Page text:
Note: The following post is based on my article “The Resume Is Dead, The Bio Is King.”
Recently, I shared with you a video of Chris Rene the guy who went from hauling trash and addiction to stardom, thanks to his storytelling skills and musical talent.
If you’ve ever watched talent shows like American Idol and The X Factor, you’ll notice talent alone isn’t enough. Charisma and a great superhero story matter, too. The same thing applies in our professional lives.
People work with people they can relate to and identify with. Trust comes from personal disclosure, and that kind of sharing is hard to convey in a resume. You’ve got to go open-kimono. Your bio needs to tell a bigger story so whoever reads it can resonate with you. Because when you’re in the business of relationships, it’s your bio that’s read first.
That’s why your bio has to answer these five crucial questions:
- Who am I?
- How can I help you?
- How did I get here (i.e. know what I know)?
- Why can you trust me?
- What do we share in common?
Your bio is the linchpin for expanding your thought leadership and recognition – especially online. It frames the conversation and sets the tone. It’s your job to reveal a bit about yourself and how you see the world. Be a little vulnerable and invite them into a relationship, and people will want to engage with you even more.
Here’s a few key tips for reinventing your bio as a story:
1. Share a Point of View.
Chris did it and told his story from a place of honesty and courage. Are you brave enough to do the same?
2. Create a Backstory.
Explain the origin for how you came to see the world in this way. Maybe it was something that happened to you as a kid or early in your career. Consider your superhero origins. How did you come to have these powers? What set you off on this quest or journey? What’s the riddle or greater mystery you are trying to solve?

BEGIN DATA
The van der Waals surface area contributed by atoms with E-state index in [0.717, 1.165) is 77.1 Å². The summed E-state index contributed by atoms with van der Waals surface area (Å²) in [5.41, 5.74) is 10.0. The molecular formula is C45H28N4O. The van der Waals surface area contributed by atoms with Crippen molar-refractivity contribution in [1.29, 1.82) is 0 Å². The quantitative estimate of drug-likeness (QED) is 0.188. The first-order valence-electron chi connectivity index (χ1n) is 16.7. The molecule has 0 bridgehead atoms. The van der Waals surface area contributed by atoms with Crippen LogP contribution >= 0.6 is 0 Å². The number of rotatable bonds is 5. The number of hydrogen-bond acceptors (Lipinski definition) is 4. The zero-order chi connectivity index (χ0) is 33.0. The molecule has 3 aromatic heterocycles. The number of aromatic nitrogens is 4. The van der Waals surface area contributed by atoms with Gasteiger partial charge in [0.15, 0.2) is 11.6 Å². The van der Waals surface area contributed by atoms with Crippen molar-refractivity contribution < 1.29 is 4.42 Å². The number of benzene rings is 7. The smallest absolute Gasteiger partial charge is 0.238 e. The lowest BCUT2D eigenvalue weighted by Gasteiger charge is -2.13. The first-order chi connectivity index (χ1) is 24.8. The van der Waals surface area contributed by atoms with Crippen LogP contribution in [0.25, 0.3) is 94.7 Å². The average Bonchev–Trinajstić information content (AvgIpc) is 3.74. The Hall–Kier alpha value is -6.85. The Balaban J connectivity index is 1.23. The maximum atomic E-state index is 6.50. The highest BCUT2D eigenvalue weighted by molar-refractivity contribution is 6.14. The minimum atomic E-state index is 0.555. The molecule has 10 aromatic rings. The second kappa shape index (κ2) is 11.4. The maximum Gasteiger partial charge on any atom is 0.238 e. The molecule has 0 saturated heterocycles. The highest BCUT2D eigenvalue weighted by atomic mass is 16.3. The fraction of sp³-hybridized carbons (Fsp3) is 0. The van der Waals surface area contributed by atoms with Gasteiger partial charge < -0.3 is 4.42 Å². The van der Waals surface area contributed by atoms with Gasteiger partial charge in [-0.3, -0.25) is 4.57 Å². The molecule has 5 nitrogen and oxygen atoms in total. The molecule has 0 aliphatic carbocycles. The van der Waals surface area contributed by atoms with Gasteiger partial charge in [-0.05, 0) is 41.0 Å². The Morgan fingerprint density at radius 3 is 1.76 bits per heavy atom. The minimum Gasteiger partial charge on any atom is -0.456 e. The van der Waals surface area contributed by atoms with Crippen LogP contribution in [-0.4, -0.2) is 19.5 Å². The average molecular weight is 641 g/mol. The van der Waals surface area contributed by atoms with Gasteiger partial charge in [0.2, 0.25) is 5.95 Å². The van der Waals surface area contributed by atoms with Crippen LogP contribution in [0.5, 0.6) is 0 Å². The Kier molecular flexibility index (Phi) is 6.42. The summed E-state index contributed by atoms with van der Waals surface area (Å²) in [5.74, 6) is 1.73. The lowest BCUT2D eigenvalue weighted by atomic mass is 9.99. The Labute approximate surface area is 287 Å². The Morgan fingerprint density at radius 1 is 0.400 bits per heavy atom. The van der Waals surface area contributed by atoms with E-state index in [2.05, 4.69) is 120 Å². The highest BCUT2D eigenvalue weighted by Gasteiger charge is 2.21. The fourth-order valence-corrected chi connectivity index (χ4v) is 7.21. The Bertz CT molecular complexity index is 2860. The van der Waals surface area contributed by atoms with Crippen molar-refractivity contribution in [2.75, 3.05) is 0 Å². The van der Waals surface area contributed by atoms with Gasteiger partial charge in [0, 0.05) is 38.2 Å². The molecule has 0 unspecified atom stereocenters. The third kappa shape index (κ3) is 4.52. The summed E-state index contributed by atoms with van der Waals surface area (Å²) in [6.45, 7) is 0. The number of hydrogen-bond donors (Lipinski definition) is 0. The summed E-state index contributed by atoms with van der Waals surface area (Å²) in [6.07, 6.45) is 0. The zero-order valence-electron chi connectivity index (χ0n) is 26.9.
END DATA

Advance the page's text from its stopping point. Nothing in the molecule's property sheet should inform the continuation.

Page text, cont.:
When you tell the story of who you were meant to be, it becomes an undeniable story. Natural authority is speaking from the place of what you know and have lived – and that’s exactly what Chris did too. He didn’t fake “expertise,” he talked about his experiences and challenges with addiction while growing up.
3. Incorporate External Validators.
Less is more here. We spend too much time trying to convince others, instead of believing in ourselves. Nonetheless, if you’re doing something new, different, or innovative – you have to anchor it into the familiar. Help people see your ideas are connected to things they recognize and trust. That might be your notable clients, press, publications, or things you’ve created. Just enough to show people your story is for real.
Now, this isn’t something Chris had to do, but he nailed the next step.
4. Invite People into Relationship.
Now that you’ve established you’ve got something to share, remind people you’re not so different from them. Vulnerability is the new black. Share some guilty pleasures. Describe what you like to geek out on. Reveal a couple things you obsess about as hobbies or interests. This will make you more approachable and relatable. You’re human, too. Help people find those invisible lines of connection.
Not only did Chris talk about his addiction, he was also open about what he does for living: hauling trash. And if you watch the video and listen, some in the audience actually laughed at him – but it didn’t phase him. He came from a place of vulnerability – a lot of vulnerability – and in the end, he won the audience over.
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